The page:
Monday, Feb. 25, 2008
Dear Diary:

"Do the hostas know about this?" the spousal unit asked in mock indignation.

Spring is in the air. It doesn't look like it, but I can feel it. Each day is a tiny bit longer, each day the sun gets a tiny bit warmer.

Oh the weather outside is frightfulThe snow in front of the porch is so high this year I can just barely peer out the kitchen window. If we hadn't had a few unseasonably warm days with rain this winter, it feels as if the snow would be up to the porch eaves by now.

Yet I still feel spring in my bones.

Part of me is just frantic to roll up my sleeves and get out there and grow something. Anything. Part of me is grateful that I get the winter lull to step back, regroup, get some perspective.

It's probably a good thing that all the plant porn catalogues stream in during the time of year when our budget is tightest. By the time we uncinch our belts in May, I've had a lot of time to speculate, research, winnow and decide. It's saved me from a lot of regrettable impulse purchases.

For the first time ever, thanks to the disappearance of the wood shed, I'm going to have the rarest of rarities on this property, � a flower bed that gets sunshine all day long. I can't begin to explain how giddy this makes me, how infinite the possibilities seem.

There is a fabulous gardening show called Recreating Eden that spotlights wondrous gardens all over the world and the gardeners behind them. Some are big, hideously expensive, only possible for the most wealthy. Most of them, though, are the work of obsessed cuckoo, uh, committed gardeners like, well, me. The spousal unit claims I should never be allowed to watch it because almost every episode throws me into a landscaping tizzy.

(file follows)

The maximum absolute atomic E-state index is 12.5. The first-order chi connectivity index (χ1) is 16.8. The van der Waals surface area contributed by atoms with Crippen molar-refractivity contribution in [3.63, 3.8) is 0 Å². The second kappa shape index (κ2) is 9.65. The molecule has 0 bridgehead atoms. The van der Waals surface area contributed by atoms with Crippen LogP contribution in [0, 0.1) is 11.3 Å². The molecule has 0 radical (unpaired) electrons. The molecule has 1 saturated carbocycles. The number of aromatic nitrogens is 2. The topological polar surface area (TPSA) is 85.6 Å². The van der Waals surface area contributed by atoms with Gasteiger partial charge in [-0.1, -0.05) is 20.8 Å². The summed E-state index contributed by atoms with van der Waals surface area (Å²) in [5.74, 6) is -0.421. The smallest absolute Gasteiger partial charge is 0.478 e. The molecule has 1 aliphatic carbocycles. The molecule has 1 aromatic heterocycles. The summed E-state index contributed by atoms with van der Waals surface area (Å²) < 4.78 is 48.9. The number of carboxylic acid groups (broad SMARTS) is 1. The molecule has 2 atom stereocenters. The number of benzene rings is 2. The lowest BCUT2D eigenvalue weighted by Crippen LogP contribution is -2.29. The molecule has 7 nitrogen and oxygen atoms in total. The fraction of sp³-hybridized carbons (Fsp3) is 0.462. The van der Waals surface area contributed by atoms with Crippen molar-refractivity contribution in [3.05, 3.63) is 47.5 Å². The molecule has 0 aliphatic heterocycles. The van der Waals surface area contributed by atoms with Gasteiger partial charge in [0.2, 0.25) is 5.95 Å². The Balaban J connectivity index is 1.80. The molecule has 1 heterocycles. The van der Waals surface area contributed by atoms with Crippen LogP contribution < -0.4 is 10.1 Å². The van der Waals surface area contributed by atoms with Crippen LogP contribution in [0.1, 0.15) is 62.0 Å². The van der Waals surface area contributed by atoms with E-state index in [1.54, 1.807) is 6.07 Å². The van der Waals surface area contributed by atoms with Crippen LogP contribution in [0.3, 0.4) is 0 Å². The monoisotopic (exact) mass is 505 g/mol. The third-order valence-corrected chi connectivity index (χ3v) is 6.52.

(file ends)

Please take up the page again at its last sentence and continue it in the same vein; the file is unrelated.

The show is Canadian, so there's lots of Canuckistani goodness in it, including the episode I saw the other night about Neepawa's Lily King.

Here is a man who lives in the same stupidly cold climate I do, also enduring the travails of Zone 3, and he grows over 60 acres of lilies. To support his habit, he has a lily business and when I saw the size of the bulbs he ships, I almost swooned. They are about three times the size of what I can buy here, which means they'd bloom beyond all reason.

I gots to have me some of those lilies.

Imagine driving up to our home through the heavily shaded � mile wooded canopy of our road, bursting into the sunshine of our home's clearing, to be dazzled by a huge swath of lilies emerging from the colourful foam of a bed of nasturtiums. Imagine.

Ah, well, a woman can daydream. Daydreaming costs absolutely nothing.

Lilies aren't cheap. The great news is that he offers some killer specials, if I want to buy ten of his less expensive bulbs. I would prefer to buy just three of this and three of that, but it would bust my tiny gardening piggy bank to go that route. I've been talking to gardening friends in the hopes that we could pool our purchases into one order, buy ten of something and take five each. I do have one friend who's interested, so all is not lost.


This week I will obsessively comb that catalogue and winnow my choices down to five or six kinds that interest me, and hope that I intersect with my friend on three or four of them.

Technically, I'm not cheating on my beloved hostas. I mean, after all, they're not a plant that can tolerate full sunlight very well. I'm just, uh, meeting new plants that, uh, fit my new requirements.

That said, there's no need to mention this to the hostas, right?


Mileage on the Marnometer: 92.11 miles.

Going Nowhere Collaboration

Goal for 2008: 500 miles

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